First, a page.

I was disappointed to see former John E. Sununu distort the facts in his Dec. 10 op-ed “Best energy policy? None.” The natural gas and oil sectors are longstanding beneficiaries of government support. Indeed, federally funded research has led to innovations as varied as cancer drugs and the Internet — and shale gas drilling techniques.
The Breakthrough Institute showed how multi-decade support from the government, including research and development, tax credits, and price supports, was critical to the shale gas revolution. It was the US Department of Energy that first demonstrated modern hydraulic fracturing and mapping techniques in 1977. As Mitchell Energy’s former vice president, Dan Steward, stated: “The DOE started it, and other people took the ball and ran with it. You cannot diminish DOE’s involvement.”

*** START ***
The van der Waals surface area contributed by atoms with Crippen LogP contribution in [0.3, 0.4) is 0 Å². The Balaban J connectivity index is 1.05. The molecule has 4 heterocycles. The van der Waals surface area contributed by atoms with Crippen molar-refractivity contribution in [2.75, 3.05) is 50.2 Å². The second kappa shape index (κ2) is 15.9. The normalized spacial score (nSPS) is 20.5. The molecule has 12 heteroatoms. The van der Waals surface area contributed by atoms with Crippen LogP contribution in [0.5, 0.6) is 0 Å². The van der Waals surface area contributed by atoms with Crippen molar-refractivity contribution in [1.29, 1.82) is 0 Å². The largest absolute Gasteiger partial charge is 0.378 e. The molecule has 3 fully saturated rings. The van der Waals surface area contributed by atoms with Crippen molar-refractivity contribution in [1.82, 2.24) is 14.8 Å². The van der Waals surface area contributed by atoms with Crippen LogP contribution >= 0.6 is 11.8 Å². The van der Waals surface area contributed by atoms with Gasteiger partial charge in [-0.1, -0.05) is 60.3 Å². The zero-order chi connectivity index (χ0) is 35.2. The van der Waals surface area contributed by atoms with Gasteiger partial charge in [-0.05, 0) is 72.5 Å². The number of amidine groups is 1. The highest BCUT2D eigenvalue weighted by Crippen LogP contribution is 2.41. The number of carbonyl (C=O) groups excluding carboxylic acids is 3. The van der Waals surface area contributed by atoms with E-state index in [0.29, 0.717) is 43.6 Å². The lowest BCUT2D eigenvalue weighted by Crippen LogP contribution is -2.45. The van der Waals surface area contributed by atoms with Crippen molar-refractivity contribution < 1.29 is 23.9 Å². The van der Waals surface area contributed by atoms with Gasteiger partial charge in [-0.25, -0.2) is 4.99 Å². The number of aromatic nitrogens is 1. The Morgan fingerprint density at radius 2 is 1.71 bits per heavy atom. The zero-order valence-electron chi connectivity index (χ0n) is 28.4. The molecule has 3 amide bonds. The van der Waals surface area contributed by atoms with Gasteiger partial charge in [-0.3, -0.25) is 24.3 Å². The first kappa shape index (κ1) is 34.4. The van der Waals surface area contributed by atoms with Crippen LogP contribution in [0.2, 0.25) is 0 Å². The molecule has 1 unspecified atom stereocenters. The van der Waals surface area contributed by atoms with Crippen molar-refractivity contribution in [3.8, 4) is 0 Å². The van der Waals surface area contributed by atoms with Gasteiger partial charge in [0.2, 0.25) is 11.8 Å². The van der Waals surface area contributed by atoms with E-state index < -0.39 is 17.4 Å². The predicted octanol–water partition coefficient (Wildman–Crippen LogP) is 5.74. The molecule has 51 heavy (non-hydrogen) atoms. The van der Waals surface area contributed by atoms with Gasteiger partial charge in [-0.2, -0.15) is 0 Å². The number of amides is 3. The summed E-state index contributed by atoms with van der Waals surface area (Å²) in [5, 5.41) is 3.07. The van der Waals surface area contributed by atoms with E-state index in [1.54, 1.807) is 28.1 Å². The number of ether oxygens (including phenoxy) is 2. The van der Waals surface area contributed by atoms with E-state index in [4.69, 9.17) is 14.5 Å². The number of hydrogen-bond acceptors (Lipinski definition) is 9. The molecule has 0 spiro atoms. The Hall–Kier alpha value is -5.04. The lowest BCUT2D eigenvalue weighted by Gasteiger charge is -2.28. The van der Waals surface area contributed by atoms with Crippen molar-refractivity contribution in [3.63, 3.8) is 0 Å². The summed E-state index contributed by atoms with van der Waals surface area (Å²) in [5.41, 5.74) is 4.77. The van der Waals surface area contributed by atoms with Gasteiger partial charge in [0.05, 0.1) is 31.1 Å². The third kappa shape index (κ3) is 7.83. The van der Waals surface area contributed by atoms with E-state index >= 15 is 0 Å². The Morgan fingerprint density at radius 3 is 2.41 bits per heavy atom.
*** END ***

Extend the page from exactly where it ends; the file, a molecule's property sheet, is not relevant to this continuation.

These kinds of public-private partnerships are the linchpin of the American innovation engine. Oil exploration and production subsidies totaled $3.5 billion in 2012 alone, according to the Congressional Research Service. Some of these tax breaks have been in the tax code for nearly 100 years.
The writer is senior climate economist at the Union of Concerned Scientists.